A rare inscription on a ceramic jar from the time of King David discovered in 2012 at Khirbet Qeiyafa in the Valley of Elah has been deciphered, Israeli archeologists announced.
Researchers worked intensively to restore the 3,000 rare find. Hundreds of pottery sherds were glued together to form a whole jar. Once put together, archeologists were able to solved the ancient riddle. The text reads: “Eshbaʽal Ben Badaʽ.”
It is interesting to note that the name Eshbaʽal appears in the Bible, and now also in the archaeological record, only during the reign of King David. This confirms the scriptures described in the biblical book of 1 Samuel.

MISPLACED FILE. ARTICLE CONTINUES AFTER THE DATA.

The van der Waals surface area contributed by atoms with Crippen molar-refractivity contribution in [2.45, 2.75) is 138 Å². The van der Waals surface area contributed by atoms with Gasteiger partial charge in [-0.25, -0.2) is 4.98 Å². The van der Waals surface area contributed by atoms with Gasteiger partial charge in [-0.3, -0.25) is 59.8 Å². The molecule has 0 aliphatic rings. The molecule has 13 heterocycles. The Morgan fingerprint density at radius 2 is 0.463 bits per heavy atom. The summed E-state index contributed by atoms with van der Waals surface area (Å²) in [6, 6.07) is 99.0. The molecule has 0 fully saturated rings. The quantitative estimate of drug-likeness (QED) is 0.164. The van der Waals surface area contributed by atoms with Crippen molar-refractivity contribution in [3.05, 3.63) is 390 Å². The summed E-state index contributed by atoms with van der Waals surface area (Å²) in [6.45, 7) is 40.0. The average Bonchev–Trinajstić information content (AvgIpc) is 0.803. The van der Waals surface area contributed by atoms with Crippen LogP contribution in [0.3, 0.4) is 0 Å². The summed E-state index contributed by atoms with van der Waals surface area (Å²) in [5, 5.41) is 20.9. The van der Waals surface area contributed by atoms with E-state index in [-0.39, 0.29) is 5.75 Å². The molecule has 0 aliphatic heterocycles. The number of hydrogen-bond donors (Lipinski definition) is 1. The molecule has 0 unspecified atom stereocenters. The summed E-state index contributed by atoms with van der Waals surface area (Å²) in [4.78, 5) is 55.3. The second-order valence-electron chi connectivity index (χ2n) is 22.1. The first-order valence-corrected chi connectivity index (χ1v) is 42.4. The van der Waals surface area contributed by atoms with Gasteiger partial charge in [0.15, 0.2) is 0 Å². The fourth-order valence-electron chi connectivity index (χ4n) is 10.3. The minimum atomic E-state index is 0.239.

The ancient ceramic was found in the valley of Elah.
“The fact that the name Eshbaʽal was incised on a jar suggests that he was an important person. He was apparently the owner of a large agricultural estate and the produce collected there was packed and transported in jars that bore his name,” according to the researchers.
“This completely changes our understanding of the distribution of writing in the Kingdom of Judah. It is now clear that writing was far more widespread than previously thought,” one researcher said.
Archeologists expect to resume excavation in the Valley of Elah later this year, according to the Israel Antiquities Authority.